Mary Ann Anderson was a friend and business manager to the actress and film director, Ida Lupino, for over a decade. She has also contributed to two books on the star, and has now written a biography, Ida Lupino: Beyond the Camera, featuring rare photos, press clippings, and transcribed interviews.
Born in London in 1918, Ida was the daughter of the writer and music hall star, Stanley Lupino. She made her screen début aged 13, and flew to Hollywood soon after, stealing the show in Rouben Mamoulian’s The Gay Desperado (1936) and The Light That Failed (1939).
Early in her career, columnist Hedda Hopper advised her: ‘If you want to become a real actress, the first thing is to let your eyebrows grow, get your hair back to its natural shade, and scrub all that goo off your face. Otherwise, you’ll be just another starlet who fell by the wayside.’
Lupino’s first marriage, to actor Louis Hayward, collapsed amid the trauma he suffered while serving in the air force during World War II.
Her acting career was at its peak when she starred with Humphrey Bogart in They Drive By Night (1940) and High Sierra (1941). She also won the New York Critics Circle award for Best Actress in The Hard Way (1941); starred with John Garfield in Out of the Fog, Edward G. Robinson in The Sea Wolf (both 1941); with Jean Gabin in Moontide (1942); and as the novelist Emily Brontё in Devotion (1946).
She excelled at playing ‘hard-boiled’ characters. Of her role in High Sierra, one critic wrote, ‘Ida Lupino gives us the best moll I have ever seen’. In the preface to this book, Ida admitted, ‘I loved playing, sexy warm dames who are tough in life, who do not let life affect them, very much myself!’
Ida became an ambulance driver during World War II, and her efforts were showcased alongside other stars in Hollywood Canteen (1944). She went on to further success in Roadhouse (1948).
But her story doesn’t end there. While suspended from her studio contract after turning down a role, Ida became interested in directing. She and her second husband, Collier Young, formed an independent production company, Filmakers.
After the director of their first project, Not Wanted (1949), fell ill, Ida replaced him and went on to become Hollywood’s only female film director at the time. Not Wanted, the tale of an unwed mother’s plight, was followed by three more highly realistic films focussing on ‘women’s issues’: Never Fear (1949), which she directed from a wheelchair after an accident on the set; Outrage (1950), with Mala Powers as a rape victim; and Hard, Fast and Beautiful (1951.)
She directed and also starred in On Dangerous Ground (1952), followed by The Bigamist and The Hitch Hiker (both 1953), which the critic John Krewson described as ‘Lupino’s best film and the only true Noir directed by a woman.’ She co-wrote, and acted in Beware My Lovely (1952) and Private Hell 36 (1954.) The writer Richard Koszarski commented, ‘Her films display the obsessions and consistencies of a true Auteur.’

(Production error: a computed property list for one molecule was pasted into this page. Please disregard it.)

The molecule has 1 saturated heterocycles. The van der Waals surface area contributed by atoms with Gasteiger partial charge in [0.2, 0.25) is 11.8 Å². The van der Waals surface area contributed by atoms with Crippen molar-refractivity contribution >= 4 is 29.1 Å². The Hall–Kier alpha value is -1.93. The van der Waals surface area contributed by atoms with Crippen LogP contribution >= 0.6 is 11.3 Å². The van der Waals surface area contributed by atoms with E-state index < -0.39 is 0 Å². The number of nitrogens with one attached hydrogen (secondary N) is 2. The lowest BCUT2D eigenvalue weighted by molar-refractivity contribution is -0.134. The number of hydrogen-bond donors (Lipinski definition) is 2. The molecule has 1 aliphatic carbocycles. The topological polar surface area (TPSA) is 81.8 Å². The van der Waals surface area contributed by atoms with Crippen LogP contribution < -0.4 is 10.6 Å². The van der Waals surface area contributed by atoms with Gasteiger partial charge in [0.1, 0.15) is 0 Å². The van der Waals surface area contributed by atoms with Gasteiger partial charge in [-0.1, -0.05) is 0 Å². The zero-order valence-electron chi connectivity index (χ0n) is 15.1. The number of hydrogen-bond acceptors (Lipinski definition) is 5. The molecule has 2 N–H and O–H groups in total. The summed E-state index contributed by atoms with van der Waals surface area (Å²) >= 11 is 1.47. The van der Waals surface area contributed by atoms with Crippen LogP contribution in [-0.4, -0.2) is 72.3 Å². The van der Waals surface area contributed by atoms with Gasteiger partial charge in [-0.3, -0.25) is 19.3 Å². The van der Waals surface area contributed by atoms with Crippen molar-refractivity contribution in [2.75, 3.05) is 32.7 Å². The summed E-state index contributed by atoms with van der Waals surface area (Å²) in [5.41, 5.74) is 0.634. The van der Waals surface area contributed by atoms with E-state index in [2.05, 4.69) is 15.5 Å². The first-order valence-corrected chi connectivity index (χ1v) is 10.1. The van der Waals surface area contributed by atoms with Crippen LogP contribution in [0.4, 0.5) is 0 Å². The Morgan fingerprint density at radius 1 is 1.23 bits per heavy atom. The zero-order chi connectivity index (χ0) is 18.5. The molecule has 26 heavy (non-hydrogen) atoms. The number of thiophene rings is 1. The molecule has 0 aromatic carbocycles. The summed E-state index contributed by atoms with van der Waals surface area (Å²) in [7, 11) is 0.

After Filmakers folded, Ida appeared in Robert Aldrich’s The Big Knife (1955), and directed episodes of some of the most popular television shows of the time, including Alfred Hitchcock Presents and The Twilight Zone. In 1966, Columbia hired her to direct The Trouble With Angels, starring Rosalind Russell as the Mother Superior of a girls’ boarding school.
Ida’s last major acting roles were as Steve McQueen’s mother in Junior Bonner (1972) and in an episode of the cult TV series, Charlie’s Angels. After her third marriage, to actor Howard Duff, ended acrimoniously, Ida faced financial problems before enjoying a revival when, in 1992, Louis Antonelli of The Director’s Guild restored her masterpiece, The Hitch Hiker.
Though she has been hailed as a feminist icon, Ida lived and worked in a more conservative era. ‘Any woman who wishes to smash into the world of men isn’t very feminine,’ she said, wryly. ‘I retained every feminine trait while directing. Men prefer it that way.’ (Her film crews nicknamed her ‘Mother’.)
‘I have a very bad temper,’ she told Mary Ann Anderson. ‘I try to control it but there’s a little devil that comes out in me sometimes.’ Nonetheless, Anderson was able to gain her trust. Since Ida’s death in 1995, she has been celebrated in a TV documentary, an (unauthorised) biography, and numerous academic studies of the films she directed and starred in.
To capture Ida Lupino’s long and varied career in one short volume is not an easy task. Some topics are covered in more detail than others, and the structure is a little untidy. Nonetheless, Anderson’s personal insights are a valuable addition to the body of information available on one of the finest actresses of wartime Hollywood, and a pioneer in female-led, realist film-making.
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